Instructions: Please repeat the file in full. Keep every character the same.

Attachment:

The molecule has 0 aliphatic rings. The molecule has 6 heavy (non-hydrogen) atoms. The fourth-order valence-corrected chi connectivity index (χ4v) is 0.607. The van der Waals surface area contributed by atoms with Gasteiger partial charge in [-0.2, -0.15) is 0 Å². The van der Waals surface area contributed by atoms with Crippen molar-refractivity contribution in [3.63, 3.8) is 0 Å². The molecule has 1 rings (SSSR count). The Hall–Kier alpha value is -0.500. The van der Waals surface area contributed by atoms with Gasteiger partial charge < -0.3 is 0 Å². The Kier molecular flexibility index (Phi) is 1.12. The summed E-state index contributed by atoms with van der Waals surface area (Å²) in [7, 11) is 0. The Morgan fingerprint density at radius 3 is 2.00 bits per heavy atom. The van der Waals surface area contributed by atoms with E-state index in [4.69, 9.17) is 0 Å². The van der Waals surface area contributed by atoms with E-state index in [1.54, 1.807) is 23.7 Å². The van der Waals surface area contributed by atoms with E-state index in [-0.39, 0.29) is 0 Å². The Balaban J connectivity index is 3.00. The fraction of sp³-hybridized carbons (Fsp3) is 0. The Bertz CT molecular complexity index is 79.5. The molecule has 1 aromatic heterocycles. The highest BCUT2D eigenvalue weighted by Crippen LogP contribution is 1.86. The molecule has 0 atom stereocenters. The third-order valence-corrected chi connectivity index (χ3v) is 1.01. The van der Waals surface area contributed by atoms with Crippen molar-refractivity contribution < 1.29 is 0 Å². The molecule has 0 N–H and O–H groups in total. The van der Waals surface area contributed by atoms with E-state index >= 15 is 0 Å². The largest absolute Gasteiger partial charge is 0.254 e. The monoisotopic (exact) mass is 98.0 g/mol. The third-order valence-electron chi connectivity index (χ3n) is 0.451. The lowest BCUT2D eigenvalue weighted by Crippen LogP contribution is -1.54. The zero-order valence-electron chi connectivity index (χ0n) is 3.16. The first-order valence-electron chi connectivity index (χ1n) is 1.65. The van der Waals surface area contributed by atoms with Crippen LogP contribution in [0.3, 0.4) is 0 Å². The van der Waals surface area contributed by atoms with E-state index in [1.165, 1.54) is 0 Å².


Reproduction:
The molecule has 0 aliphatic rings. The molecule has 6 heavy (non-hydrogen) atoms. The fourth-order valence-corrected chi connectivity index (χ4v) is 0.607. The van der Waals surface area contributed by atoms with Gasteiger partial charge in [-0.2, -0.15) is 0 Å². The van der Waals surface area contributed by atoms with Crippen molar-refractivity contribution in [3.63, 3.8) is 0 Å². The molecule has 1 rings (SSSR count). The Hall–Kier alpha value is -0.500. The van der Waals surface area contributed by atoms with Gasteiger partial charge < -0.3 is 0 Å². The Kier molecular flexibility index (Phi) is 1.12. The summed E-state index contributed by atoms with van der Waals surface area (Å²) in [7, 11) is 0. The Morgan fingerprint density at radius 3 is 2.00 bits per heavy atom. The van der Waals surface area contributed by atoms with E-state index in [4.69, 9.17) is 0 Å². The van der Waals surface area contributed by atoms with E-state index in [1.54, 1.807) is 23.7 Å². The van der Waals surface area contributed by atoms with E-state index in [-0.39, 0.29) is 0 Å². The Balaban J connectivity index is 3.00. The fraction of sp³-hybridized carbons (Fsp3) is 0. The Bertz CT molecular complexity index is 79.5. The molecule has 1 aromatic heterocycles. The highest BCUT2D eigenvalue weighted by Crippen LogP contribution is 1.86. The molecule has 0 atom stereocenters. The third-order valence-corrected chi connectivity index (χ3v) is 1.01. The van der Waals surface area contributed by atoms with Crippen molar-refractivity contribution < 1.29 is 0 Å². The molecule has 0 N–H and O–H groups in total. The van der Waals surface area contributed by atoms with E-state index >= 15 is 0 Å². The largest absolute Gasteiger partial charge is 0.254 e. The monoisotopic (exact) mass is 98.0 g/mol. The third-order valence-electron chi connectivity index (χ3n) is 0.451. The lowest BCUT2D eigenvalue weighted by Crippen LogP contribution is -1.54. The zero-order valence-electron chi connectivity index (χ0n) is 3.16. The first-order valence-electron chi connectivity index (χ1n) is 1.65. The van der Waals surface area contributed by atoms with Crippen LogP contribution in [0.3, 0.4) is 0 Å². The van der Waals surface area contributed by atoms with E-state index in [1.165, 1.54) is 0 Å².